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Biotech solution could stop rice blast in its tracks

A plant defense gene isolated by University of Arkansas Division of Agriculture scientists has been used to grow a rice plant that kills blast, one of the most serious diseases threatening Arkansas' rice crop.

“The plant tissue dies around the infected area, robbing the fungus of what it needs to live and grow, and sparing the rest of the plant,” said Yinong Yang, molecular biologist in plant pathology for the Arkansas Agricultural Experiment Station. “Our goal is to learn how to develop transgenic plants, like these, that breeders can use to develop new varieties with improved disease resistance.”

Yang modifies the expression of these genes by using DNA sequences called “promoters” to turn defensive responses on constantly or cause a rapid activation when a plant is infected.

“We use specific promoters to activate a defensive response earlier and stronger than normally occurs,” he said. “A plant that responds to an infection within a couple of hours instead of a couple of days gains an important advantage in disease resistance.”

He uses a tissue culture transformation process to introduce the modified genes back into rice plants. These transgenic plants are infected with pathogens, then growth of the disease and disease symptoms are precisely measured.

Yang has identified nearly 200 genes that may control disease resistance in rice and other agricultural plants, he said.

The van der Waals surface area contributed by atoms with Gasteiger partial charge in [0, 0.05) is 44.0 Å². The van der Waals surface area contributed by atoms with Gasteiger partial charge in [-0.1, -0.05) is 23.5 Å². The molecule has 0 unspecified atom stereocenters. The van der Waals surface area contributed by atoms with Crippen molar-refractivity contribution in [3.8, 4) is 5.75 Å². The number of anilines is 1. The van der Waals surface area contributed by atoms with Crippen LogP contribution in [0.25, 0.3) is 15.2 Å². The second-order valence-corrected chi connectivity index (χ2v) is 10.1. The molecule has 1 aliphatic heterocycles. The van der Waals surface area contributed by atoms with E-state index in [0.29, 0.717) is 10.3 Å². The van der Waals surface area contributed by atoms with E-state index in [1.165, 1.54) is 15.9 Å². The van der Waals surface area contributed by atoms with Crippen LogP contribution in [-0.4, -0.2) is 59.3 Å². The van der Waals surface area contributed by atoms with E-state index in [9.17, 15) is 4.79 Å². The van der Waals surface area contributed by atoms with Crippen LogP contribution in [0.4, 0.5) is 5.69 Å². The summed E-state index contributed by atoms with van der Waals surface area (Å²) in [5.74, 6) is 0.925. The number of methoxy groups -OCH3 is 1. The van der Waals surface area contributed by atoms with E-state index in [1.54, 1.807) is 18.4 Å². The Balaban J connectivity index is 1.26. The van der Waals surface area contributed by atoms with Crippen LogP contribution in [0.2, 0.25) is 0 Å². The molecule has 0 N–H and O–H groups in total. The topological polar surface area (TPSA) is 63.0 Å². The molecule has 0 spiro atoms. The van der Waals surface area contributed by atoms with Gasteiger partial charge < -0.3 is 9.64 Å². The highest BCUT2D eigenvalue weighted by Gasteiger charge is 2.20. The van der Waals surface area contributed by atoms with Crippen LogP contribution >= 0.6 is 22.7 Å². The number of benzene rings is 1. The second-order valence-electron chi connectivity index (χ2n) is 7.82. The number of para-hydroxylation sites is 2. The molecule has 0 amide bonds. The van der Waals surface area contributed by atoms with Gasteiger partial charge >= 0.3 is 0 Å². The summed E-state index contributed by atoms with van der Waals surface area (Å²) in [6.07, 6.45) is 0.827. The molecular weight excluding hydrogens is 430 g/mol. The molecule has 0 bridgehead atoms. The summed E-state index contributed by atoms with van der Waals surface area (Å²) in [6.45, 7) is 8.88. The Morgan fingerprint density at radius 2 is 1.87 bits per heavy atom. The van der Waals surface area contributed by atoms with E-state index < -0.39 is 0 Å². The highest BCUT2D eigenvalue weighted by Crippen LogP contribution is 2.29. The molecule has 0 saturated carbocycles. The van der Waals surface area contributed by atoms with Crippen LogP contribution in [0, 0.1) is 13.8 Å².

“We're working with five of the genes we've identified to determine their role in blast resistance,” he said. “We're also going to study their effects on plant defenses against bacterial panicle blight and sheath blight.”

Until recently, Yang had to study the genes one at a time to learn their defense responses to pathogen infection. It was a painstaking process necessary to help him understand the molecular mechanisms of disease response in plants. Now, a DNA microarray facility in the University of Arkansas' Core Molecular Lab can help speed up the analysis.

“Microarrays are collections of hundreds or thousands of genes — in this case, defense-related — arranged on a single glass slide,” he said.

“This equipment allows us to examine how all these genes respond to a particular pathogen.

“These genes may be active during resistance responses to many diseases,” Yang said.

“Our research, aided by this technology, can help us develop novel strategies for disease control for rice and other important agricultural crops.”

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